After 24 years in the movie business, indie film maverick and occasional Hollywood heavyweight Steven Soderbergh is calling it quits. Rising to prominence with sex, lies, and videotape—the film that helped launch the American independent film renaissance of the early 90s—at the ripe age of 26, Soderbergh’s career quickly fell back to Earth after a string of box office failures: the misunderstood Kafka, the underappreciated gem King of the Hill, the mediocre thriller The Underneath, the filmed version of Spalding Gray’s monologue Gray’s Anatomy, and the experimental satire Schizopolis. After almost a decade on the outside looking in, Soderbergh made a comeback with a string of critically acclaimed successes including the amazing crime caper Out of Sight, the minimalist noir The Limey, and a one-two punch of socially relevant drama, Erin Brockovich and Traffic (which earned him an Oscar for Best Director). The past ten plus years have been marked by a unique trajectory in which Soderbergh has run the spectrum from mainstream fare (the Ocean’s trilogy and Magic Mike) to independent experiments (Full Frontal, Bubble, The Girlfriend Experience) and a hybridic middle (The Informant!, Haywire).
His final film, Side Effects, finds Soderbergh back in that middle ground. On one hand, it’s very much a genre piece—a pulpy and writhing psychological thriller. Yet Soderbergh subverts our expectations, casting stars Jude Law, Channing Tatum, and Catherine Zeta-Jones against type. While these folks may be the sexy star equivalent to high voltage light bulbs, Soderbergh undermines their usual presences… much like his use of Gwyneth Paltrow in Contagion (also written by Side Effects screenwriter and frequent Soderbergh collaborator Scott Z. Burns). This subversion goes deeper than his use of actors, however. Side Effects begins with Emily Taylor (Rooney Mara) picking up her husband Martin (Tatum) from prison. They were once a beautiful young couple, happily in love. However, Martin imploded their lifestyle by involving himself with insider trading and now they are struggling to pick up the pieces. Emily is has become the breadwinner and, faced with a life that is a pale facsimile of her old one, suffers severe bouts of depression. Shortly after Martin is released, she attempts suicide by driving her car into a brick wall.
This action places her in the care of psychiatrist Jonathan Banks (Law) who, on the advice of Emily’s previous doctor (Zeta-Jones), places her on a new, experimental anti-depressant. The medicine is slow to take; Emily compares her depression to a “poisonous fog” and contemplates suicide again. Then, suddenly, it works. Her life with Martin becomes happy and passionate…until something horrible happens. This inciting incident, which I will not spoil (even if the trailers venture towards doing so), pulls back the curtain of what the true intent of the film is. It may in part be a psychological thriller, but it is also a commentary on the dubious business ethics of the pharmaceutical industry. The film’s twists in plot and genre keep us in a state of unease (aided by Thomas Newman’s lightly churning score), the same state of unease that French critics Raymond Borde and Etienne Chaumeton used to describe film noir. We begin to ask ourselves who the protagonist and antagonist of the film are, only to have our initial impressions swept out from underneath us… just like Emily’s previous life was taken from her.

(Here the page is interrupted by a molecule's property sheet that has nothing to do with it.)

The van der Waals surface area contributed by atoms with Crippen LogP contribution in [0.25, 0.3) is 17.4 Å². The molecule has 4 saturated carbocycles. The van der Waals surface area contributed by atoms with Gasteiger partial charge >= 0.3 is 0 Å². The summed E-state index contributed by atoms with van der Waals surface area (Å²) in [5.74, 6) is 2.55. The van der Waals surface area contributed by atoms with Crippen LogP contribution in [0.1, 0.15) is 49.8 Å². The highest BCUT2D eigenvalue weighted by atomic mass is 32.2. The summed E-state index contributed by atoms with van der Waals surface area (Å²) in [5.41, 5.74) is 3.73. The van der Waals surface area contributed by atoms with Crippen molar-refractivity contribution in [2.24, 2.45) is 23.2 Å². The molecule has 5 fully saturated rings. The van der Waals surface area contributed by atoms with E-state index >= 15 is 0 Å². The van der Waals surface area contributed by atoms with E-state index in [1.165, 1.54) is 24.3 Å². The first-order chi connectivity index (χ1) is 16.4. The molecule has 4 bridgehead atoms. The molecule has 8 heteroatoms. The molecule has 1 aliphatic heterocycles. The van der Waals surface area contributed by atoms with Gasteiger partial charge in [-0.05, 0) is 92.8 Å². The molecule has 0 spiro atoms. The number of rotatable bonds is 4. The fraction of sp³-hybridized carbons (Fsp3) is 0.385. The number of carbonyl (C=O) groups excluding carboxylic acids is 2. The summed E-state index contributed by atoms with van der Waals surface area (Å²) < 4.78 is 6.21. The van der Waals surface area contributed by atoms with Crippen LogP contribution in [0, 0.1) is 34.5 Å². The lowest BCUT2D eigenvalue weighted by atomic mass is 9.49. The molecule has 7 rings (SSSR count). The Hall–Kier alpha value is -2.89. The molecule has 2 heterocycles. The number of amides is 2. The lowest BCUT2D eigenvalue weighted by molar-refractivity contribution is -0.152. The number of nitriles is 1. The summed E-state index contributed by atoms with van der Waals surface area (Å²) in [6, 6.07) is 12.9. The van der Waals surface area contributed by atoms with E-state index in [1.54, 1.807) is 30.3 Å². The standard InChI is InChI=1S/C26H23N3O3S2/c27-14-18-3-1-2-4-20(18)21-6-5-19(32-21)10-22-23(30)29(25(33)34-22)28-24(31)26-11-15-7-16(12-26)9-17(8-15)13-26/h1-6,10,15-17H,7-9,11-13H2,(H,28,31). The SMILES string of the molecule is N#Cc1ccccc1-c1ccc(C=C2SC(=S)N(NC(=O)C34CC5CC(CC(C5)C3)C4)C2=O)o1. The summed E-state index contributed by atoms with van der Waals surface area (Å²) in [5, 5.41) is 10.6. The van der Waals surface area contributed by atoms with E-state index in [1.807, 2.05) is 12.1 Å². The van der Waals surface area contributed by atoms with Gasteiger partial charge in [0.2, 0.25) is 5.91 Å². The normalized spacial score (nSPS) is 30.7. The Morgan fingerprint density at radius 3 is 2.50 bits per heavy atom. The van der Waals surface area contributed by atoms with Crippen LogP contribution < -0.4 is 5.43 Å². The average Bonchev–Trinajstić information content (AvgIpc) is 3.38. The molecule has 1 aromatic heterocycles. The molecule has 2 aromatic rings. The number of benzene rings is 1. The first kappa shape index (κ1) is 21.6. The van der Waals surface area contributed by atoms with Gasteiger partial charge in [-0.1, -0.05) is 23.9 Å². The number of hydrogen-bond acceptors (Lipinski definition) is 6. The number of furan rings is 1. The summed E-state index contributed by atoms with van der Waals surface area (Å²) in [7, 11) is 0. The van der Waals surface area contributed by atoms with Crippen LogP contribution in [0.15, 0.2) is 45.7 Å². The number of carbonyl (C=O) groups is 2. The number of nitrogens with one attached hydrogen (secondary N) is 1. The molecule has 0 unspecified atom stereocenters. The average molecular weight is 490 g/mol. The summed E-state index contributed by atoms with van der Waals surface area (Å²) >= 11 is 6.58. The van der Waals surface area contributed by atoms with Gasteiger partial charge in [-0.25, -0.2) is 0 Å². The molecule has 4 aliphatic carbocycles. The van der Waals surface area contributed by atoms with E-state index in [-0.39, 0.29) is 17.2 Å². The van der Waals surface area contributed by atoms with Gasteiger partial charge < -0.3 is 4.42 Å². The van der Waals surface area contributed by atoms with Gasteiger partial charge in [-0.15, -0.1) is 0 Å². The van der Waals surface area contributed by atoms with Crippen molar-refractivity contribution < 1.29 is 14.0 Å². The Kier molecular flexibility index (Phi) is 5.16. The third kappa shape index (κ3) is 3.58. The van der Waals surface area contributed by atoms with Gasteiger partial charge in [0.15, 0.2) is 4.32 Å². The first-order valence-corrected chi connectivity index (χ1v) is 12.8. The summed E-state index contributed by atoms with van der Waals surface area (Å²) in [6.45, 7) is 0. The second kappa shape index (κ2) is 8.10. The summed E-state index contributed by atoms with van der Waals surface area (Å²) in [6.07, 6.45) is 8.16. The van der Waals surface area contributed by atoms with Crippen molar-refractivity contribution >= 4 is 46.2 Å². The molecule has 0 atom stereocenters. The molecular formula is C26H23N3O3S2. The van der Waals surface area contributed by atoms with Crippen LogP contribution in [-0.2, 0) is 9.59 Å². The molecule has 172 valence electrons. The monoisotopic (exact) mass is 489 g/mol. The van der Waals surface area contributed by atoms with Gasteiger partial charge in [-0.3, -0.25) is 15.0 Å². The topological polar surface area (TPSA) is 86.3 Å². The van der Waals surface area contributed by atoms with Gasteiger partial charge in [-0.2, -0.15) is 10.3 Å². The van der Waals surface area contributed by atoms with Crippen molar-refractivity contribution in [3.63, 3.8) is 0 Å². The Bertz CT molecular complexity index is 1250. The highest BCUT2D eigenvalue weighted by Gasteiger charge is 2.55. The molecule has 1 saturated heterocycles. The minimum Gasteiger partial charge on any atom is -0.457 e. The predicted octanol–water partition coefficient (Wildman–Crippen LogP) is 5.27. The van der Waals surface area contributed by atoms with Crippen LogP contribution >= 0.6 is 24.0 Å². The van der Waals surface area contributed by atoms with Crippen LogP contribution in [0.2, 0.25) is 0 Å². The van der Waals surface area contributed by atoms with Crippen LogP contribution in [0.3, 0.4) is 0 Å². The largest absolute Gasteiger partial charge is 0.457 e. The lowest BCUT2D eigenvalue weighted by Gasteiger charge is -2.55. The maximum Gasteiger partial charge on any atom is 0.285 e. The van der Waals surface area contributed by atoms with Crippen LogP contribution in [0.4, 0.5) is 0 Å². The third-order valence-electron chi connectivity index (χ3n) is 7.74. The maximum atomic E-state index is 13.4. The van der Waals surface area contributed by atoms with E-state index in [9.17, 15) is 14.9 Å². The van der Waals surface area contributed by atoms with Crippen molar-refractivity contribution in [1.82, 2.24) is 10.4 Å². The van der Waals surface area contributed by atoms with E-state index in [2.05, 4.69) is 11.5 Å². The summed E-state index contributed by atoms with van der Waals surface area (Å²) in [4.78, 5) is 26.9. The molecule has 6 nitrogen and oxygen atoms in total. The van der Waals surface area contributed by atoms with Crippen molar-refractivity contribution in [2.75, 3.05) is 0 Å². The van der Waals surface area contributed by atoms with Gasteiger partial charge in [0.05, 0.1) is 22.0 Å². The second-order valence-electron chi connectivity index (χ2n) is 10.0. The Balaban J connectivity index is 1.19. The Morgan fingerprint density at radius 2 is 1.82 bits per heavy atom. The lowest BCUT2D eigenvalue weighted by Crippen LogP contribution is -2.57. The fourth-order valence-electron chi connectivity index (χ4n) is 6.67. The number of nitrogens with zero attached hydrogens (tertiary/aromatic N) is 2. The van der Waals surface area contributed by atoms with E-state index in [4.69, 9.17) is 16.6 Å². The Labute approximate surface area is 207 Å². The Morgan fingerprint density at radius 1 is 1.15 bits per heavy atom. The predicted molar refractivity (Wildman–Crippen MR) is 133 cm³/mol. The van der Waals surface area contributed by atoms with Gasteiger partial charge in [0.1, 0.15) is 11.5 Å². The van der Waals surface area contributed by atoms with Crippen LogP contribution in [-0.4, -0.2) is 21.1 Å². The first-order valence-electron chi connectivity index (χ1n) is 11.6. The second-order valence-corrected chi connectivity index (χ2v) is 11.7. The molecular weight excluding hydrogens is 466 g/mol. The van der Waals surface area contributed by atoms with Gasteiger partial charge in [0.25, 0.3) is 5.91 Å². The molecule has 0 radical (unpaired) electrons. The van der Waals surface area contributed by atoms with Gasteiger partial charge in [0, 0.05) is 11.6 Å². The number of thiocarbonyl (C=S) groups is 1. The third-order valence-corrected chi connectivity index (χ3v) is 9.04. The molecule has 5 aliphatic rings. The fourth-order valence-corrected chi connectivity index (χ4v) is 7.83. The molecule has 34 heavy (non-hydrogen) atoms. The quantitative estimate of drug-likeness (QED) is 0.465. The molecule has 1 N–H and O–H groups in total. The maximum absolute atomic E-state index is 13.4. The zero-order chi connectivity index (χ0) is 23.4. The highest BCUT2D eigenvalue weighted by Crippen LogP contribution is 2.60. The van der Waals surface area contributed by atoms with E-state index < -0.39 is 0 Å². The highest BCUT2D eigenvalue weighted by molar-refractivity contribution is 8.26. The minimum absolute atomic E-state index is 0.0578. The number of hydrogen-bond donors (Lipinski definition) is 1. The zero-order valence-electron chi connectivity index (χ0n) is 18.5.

In order to preserve this no man’s land of character identification, I need to be vague with regard to the plot while also trying to sell you on going to see a pretty good movie (or a great movie, in the context of the winter dumping ground). Soderbergh’s use of Mara’s affectless style is perfectly capitalized upon. Her performance style, particularly in The Girl with the Dragon Tattoo, rarely jives with me. Yet, while Dragon Tattoo bought into Mara’s “playing a role,” Soderbergh doesn’t. He uses her delivery to prompt our investigation and interrogation of it and she dazzles within these constraints. He treats Jude Law similarly, refusing to cast him as a charmer or the villain he cast him as in Contagion. The ambiguity of character and genre and the turning of the plot screws that Soderbergh and Burns give us are what make Side Effects work. At the same time however, this isn’t a film we haven’t seen before. It is tonally on par with the early work of Roman Polanski. Soderbergh is experimenting with the colors on the canvas while working within its frame, just like he did in Magic Mike.
However, it is worth noting that Soderbergh is abandoning film due to what he describes as the “tyranny of narrative.” Side Effects doesn’t capture that frustration in the way that Haywire did, with its minimalist approach towards plot and characterization and poetry of form. Regardless, I hope Soderbergh’s retirement is temporary and that his time working in other media forms (theatre, painting) recharges his batteries for another round, much like his experiments with Gray’s Anatomy and Schizopolis did in the mid-90s. He may not always be a great filmmaker, but his ability to remain interesting while being prolific is admirable and unique because so few directors (Woody Allen) seem to be capable of that.
Verdict: See in theaters